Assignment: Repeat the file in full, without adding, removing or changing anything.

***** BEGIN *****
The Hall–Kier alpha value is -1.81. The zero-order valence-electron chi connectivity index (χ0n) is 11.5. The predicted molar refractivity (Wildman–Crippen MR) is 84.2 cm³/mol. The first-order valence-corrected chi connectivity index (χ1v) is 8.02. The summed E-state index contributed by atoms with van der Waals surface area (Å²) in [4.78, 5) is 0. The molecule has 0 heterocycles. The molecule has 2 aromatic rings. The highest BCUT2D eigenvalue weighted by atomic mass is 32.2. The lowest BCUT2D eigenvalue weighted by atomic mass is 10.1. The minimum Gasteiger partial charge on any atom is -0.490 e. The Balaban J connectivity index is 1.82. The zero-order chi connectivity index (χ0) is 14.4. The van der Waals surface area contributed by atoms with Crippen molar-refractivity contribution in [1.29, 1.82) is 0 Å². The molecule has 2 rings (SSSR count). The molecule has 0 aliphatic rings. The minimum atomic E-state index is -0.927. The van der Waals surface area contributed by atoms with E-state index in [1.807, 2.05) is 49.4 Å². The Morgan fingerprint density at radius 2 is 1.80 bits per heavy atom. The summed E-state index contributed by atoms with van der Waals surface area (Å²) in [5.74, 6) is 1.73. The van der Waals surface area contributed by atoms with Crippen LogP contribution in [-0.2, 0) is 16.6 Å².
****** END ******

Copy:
The Hall–Kier alpha value is -1.81. The zero-order valence-electron chi connectivity index (χ0n) is 11.5. The predicted molar refractivity (Wildman–Crippen MR) is 84.2 cm³/mol. The first-order valence-corrected chi connectivity index (χ1v) is 8.02. The summed E-state index contributed by atoms with van der Waals surface area (Å²) in [4.78, 5) is 0. The molecule has 0 heterocycles. The molecule has 2 aromatic rings. The highest BCUT2D eigenvalue weighted by atomic mass is 32.2. The lowest BCUT2D eigenvalue weighted by atomic mass is 10.1. The minimum Gasteiger partial charge on any atom is -0.490 e. The Balaban J connectivity index is 1.82. The zero-order chi connectivity index (χ0) is 14.4. The van der Waals surface area contributed by atoms with Crippen molar-refractivity contribution in [1.29, 1.82) is 0 Å². The molecule has 2 rings (SSSR count). The molecule has 0 aliphatic rings. The minimum atomic E-state index is -0.927. The van der Waals surface area contributed by atoms with E-state index in [1.807, 2.05) is 49.4 Å². The Morgan fingerprint density at radius 2 is 1.80 bits per heavy atom. The summed E-state index contributed by atoms with van der Waals surface area (Å²) in [5.74, 6) is 1.73. The van der Waals surface area contributed by atoms with Crippen LogP contribution in [-0.2, 0) is 16.6 Å².